An Antenna on a Button

Phil Kinnane February 24, 2012

Reading physorg.com, I came across this story about miniaturizing antennas for smaller wireless devices. Apparently, the size of the antenna often limits the size of the wireless device – so let’s make those antennas smaller. The article is about a group from the University of Michigan who achieves this by using a hemispherical substrate with a spiraling antenna taking advantage of the volume that the hemisphere provides.

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Phil Kinnane February 22, 2012

Gecko lizards use dry adhesion forces to climb vertical and even backward-slanting walls. Yet, despite the strength they provide for holding their body to such walls, you can easily pluck them from their surface, and no residue is left behind. Imagine doing that with a TV.

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Phil Kinnane February 13, 2012

One of the things I have noticed from the FEM vs FVM debate is that when you want to couple other physics to fluid flow, then FEM is the best method to do this with. It’s fitting then that my colleague in our Palo Alto office, John Dunec, ran a webinar this week on Multiphysics Flow Simulations with COMSOL.

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Phil Kinnane February 3, 2012

I noticed a lot of activity when I posted the question concerning “FEM vs FVM” in a previous blog post, so I started looking into it a bit. A lot of people went to the COMSOL Discussion Forum thread on the matter, from the blog, which got me thinking that this must be a hot topic out there. Not Much Debate How disappointed I was when I typed ‘FEM vs FVM’ into Google and saw that there wasn’t much to […]

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Phil Kinnane January 31, 2012

An interesting discussion has been going on in the COMSOL Discussion Forum. What is the difference between the Finite Element Method (FEM) and the Finite Volume Method (FVM)?

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Phil Kinnane January 13, 2012

I have just read a cool article about the University of Michigan’s solar car. Back when I was a young and hopeful engineering student in Australia , the World Solar Challenge really sparked my imagination. This is the race from the top of Australia (Darwin) to the bottom (Adelaide) across the desert where the cars are powered by solar energy, which is basically captured by solar cells on the car roofs.

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Phil Kinnane January 10, 2012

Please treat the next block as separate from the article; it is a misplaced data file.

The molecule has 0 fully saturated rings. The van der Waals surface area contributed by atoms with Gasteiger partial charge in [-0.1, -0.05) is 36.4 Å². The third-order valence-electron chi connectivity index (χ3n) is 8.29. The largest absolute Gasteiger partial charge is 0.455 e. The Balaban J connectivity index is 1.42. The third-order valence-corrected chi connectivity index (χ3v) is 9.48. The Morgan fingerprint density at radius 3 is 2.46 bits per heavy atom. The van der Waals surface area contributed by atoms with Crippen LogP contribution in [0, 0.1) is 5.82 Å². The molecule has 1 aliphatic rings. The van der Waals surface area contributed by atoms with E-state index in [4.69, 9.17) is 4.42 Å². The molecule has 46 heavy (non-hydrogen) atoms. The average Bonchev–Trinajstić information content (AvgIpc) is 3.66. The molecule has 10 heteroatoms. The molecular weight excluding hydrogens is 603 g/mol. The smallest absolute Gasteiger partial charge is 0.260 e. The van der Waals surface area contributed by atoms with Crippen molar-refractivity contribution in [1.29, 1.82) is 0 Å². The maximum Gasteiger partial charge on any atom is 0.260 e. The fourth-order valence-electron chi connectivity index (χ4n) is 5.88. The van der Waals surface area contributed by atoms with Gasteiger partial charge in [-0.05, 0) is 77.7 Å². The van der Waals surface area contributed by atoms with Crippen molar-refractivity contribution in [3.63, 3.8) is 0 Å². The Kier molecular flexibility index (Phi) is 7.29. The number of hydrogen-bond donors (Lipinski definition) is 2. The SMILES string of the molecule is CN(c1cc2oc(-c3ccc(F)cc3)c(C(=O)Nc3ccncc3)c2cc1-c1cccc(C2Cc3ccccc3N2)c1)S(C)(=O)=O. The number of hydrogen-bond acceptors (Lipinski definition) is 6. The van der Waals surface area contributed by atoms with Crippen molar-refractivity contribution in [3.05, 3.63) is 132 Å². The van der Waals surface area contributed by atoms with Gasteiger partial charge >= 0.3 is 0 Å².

The release of Version 4.2a was an exciting event for us at COMSOL. I had the opportunity to see a preview of new products and the big one for me was the Particle Tracing Module. Many of our customers and colleagues in the simulation industry had been requesting this for quite some time. I must admit that I thought it was just because they wanted a different type of postprocessing feature; another way of looking at streamlines.

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Phil Kinnane June 15, 2011

COMSOL Multiphysics v4.2 Release Highlights This video shows the new features that are in COMSOL Multiphysics version 4.2

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Phil Kinnane March 7, 2011

COMSOL Multiphysics offers direct access to mathematical models utilized in its interfaces and allows users to customize their own theoretical model within COMSOL with unparalleled ease. Here are three video tutorials on how users can add their own Partial Differential Equations (PDEs) within the COMSOL Multiphysics interface.

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Linus Andersson December 11, 2009

As most skilled COMSOL users, I am sure you know that you are not limited to just selecting what is in our drop-down lists. Say that you have invented your own measure of structural stress. You want it to be equal to the quadratic mean of the Tresca and von Mises stresses. Go to Plot Parameters to find out what these predefined stresses are called (tresca_smsld and mises_smsld if you are modeling in 3D with the Structural Mechanics Module). Now […]

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Bernt Nilsson November 9, 2009

BURLINGTON, MA (November 9, 2009) — More than 700 of the world’s top practitioners of multiphysics simulation recently gathered for the fifth annual COMSOL Conference in October. Complementary events were held in Boston and then Milan, Italy. The next stop for the annual world tour of this conference focused on multiphysics modeling and simulation for engineering and scientific research is Bangalore, India, November 13-14, 2009, followed by additional conferences in Shanghai, Beijing, Tokyo, and other locations.

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